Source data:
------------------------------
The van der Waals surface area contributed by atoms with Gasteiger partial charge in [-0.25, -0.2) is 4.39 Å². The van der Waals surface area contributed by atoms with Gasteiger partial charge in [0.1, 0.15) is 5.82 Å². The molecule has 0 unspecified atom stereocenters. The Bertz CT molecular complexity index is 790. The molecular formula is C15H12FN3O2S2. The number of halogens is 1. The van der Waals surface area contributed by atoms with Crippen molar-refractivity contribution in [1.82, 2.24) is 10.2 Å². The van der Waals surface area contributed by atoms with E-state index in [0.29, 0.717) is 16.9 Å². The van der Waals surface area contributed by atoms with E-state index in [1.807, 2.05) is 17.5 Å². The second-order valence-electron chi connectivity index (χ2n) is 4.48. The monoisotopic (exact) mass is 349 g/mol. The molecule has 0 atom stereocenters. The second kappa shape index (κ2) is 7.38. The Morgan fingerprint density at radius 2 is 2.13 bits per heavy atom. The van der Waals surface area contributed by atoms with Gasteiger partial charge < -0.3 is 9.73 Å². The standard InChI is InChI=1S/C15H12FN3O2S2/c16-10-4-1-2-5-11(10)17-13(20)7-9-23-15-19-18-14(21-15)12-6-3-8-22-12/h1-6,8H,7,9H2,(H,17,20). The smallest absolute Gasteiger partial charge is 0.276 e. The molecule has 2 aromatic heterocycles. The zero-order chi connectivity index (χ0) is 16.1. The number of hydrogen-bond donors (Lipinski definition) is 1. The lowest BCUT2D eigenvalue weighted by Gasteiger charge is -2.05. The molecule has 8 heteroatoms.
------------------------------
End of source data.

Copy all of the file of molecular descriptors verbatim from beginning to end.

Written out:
The van der Waals surface area contributed by atoms with Gasteiger partial charge in [-0.25, -0.2) is 4.39 Å². The van der Waals surface area contributed by atoms with Gasteiger partial charge in [0.1, 0.15) is 5.82 Å². The molecule has 0 unspecified atom stereocenters. The Bertz CT molecular complexity index is 790. The molecular formula is C15H12FN3O2S2. The number of halogens is 1. The van der Waals surface area contributed by atoms with Crippen molar-refractivity contribution in [1.82, 2.24) is 10.2 Å². The van der Waals surface area contributed by atoms with E-state index in [0.29, 0.717) is 16.9 Å². The van der Waals surface area contributed by atoms with E-state index in [1.807, 2.05) is 17.5 Å². The second-order valence-electron chi connectivity index (χ2n) is 4.48. The monoisotopic (exact) mass is 349 g/mol. The molecule has 0 atom stereocenters. The second kappa shape index (κ2) is 7.38. The Morgan fingerprint density at radius 2 is 2.13 bits per heavy atom. The van der Waals surface area contributed by atoms with Gasteiger partial charge < -0.3 is 9.73 Å². The standard InChI is InChI=1S/C15H12FN3O2S2/c16-10-4-1-2-5-11(10)17-13(20)7-9-23-15-19-18-14(21-15)12-6-3-8-22-12/h1-6,8H,7,9H2,(H,17,20). The smallest absolute Gasteiger partial charge is 0.276 e. The molecule has 2 aromatic heterocycles. The zero-order chi connectivity index (χ0) is 16.1. The number of hydrogen-bond donors (Lipinski definition) is 1. The lowest BCUT2D eigenvalue weighted by Gasteiger charge is -2.05. The molecule has 8 heteroatoms.